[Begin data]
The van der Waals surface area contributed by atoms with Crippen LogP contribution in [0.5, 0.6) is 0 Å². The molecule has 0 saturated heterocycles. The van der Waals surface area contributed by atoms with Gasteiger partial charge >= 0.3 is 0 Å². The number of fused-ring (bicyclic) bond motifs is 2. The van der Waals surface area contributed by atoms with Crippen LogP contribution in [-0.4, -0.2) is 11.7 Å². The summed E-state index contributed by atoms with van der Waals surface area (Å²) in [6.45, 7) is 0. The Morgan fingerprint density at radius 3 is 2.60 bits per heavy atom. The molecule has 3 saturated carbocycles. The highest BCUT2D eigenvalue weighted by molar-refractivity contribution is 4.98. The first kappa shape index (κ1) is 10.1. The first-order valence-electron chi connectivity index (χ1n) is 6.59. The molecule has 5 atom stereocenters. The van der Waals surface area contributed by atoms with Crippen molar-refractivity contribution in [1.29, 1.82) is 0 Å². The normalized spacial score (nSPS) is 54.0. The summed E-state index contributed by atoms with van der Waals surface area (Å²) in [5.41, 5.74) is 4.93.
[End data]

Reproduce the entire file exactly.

The van der Waals surface area contributed by atoms with Crippen LogP contribution in [0.5, 0.6) is 0 Å². The molecule has 0 saturated heterocycles. The van der Waals surface area contributed by atoms with Gasteiger partial charge >= 0.3 is 0 Å². The number of fused-ring (bicyclic) bond motifs is 2. The van der Waals surface area contributed by atoms with Crippen LogP contribution in [-0.4, -0.2) is 11.7 Å². The summed E-state index contributed by atoms with van der Waals surface area (Å²) in [6.45, 7) is 0. The Morgan fingerprint density at radius 3 is 2.60 bits per heavy atom. The molecule has 3 saturated carbocycles. The highest BCUT2D eigenvalue weighted by molar-refractivity contribution is 4.98. The first kappa shape index (κ1) is 10.1. The first-order valence-electron chi connectivity index (χ1n) is 6.59. The molecule has 5 atom stereocenters. The van der Waals surface area contributed by atoms with Crippen molar-refractivity contribution in [1.29, 1.82) is 0 Å². The normalized spacial score (nSPS) is 54.0. The summed E-state index contributed by atoms with van der Waals surface area (Å²) in [5.41, 5.74) is 4.93.